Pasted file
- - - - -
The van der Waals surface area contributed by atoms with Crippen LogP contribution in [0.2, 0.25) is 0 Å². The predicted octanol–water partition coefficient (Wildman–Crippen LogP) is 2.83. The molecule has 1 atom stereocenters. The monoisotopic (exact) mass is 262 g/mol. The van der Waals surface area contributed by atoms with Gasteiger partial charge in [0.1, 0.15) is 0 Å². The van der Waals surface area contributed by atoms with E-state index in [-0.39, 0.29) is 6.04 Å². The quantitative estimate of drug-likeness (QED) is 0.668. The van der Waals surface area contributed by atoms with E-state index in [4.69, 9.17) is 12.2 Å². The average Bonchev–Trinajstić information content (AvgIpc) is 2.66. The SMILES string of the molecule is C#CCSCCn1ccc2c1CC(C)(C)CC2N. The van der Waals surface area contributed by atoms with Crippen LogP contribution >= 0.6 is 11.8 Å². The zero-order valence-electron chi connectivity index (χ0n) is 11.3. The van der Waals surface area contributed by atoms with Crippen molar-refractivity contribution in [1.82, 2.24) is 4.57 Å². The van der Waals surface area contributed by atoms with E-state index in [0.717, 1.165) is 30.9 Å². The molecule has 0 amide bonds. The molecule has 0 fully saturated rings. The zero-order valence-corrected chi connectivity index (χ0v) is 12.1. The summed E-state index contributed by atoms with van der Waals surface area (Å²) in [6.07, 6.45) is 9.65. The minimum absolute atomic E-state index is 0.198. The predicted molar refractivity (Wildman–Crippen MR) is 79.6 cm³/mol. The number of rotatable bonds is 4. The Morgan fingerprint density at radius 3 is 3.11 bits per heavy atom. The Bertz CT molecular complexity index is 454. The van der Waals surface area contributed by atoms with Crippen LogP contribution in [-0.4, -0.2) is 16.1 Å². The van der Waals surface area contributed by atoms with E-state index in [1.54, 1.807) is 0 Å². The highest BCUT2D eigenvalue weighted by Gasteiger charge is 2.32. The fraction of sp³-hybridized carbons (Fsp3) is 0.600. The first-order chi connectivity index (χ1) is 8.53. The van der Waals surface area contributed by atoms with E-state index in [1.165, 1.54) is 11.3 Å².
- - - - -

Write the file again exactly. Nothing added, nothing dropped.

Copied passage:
The van der Waals surface area contributed by atoms with Crippen LogP contribution in [0.2, 0.25) is 0 Å². The predicted octanol–water partition coefficient (Wildman–Crippen LogP) is 2.83. The molecule has 1 atom stereocenters. The monoisotopic (exact) mass is 262 g/mol. The van der Waals surface area contributed by atoms with Gasteiger partial charge in [0.1, 0.15) is 0 Å². The van der Waals surface area contributed by atoms with E-state index in [-0.39, 0.29) is 6.04 Å². The quantitative estimate of drug-likeness (QED) is 0.668. The van der Waals surface area contributed by atoms with E-state index in [4.69, 9.17) is 12.2 Å². The average Bonchev–Trinajstić information content (AvgIpc) is 2.66. The SMILES string of the molecule is C#CCSCCn1ccc2c1CC(C)(C)CC2N. The van der Waals surface area contributed by atoms with Crippen LogP contribution >= 0.6 is 11.8 Å². The zero-order valence-electron chi connectivity index (χ0n) is 11.3. The van der Waals surface area contributed by atoms with Crippen molar-refractivity contribution in [1.82, 2.24) is 4.57 Å². The van der Waals surface area contributed by atoms with E-state index in [0.717, 1.165) is 30.9 Å². The molecule has 0 amide bonds. The molecule has 0 fully saturated rings. The zero-order valence-corrected chi connectivity index (χ0v) is 12.1. The summed E-state index contributed by atoms with van der Waals surface area (Å²) in [6.07, 6.45) is 9.65. The minimum absolute atomic E-state index is 0.198. The predicted molar refractivity (Wildman–Crippen MR) is 79.6 cm³/mol. The number of rotatable bonds is 4. The Morgan fingerprint density at radius 3 is 3.11 bits per heavy atom. The Bertz CT molecular complexity index is 454. The van der Waals surface area contributed by atoms with Crippen LogP contribution in [-0.4, -0.2) is 16.1 Å². The van der Waals surface area contributed by atoms with E-state index in [1.54, 1.807) is 0 Å². The highest BCUT2D eigenvalue weighted by Gasteiger charge is 2.32. The fraction of sp³-hybridized carbons (Fsp3) is 0.600. The first-order chi connectivity index (χ1) is 8.53. The van der Waals surface area contributed by atoms with E-state index in [1.165, 1.54) is 11.3 Å².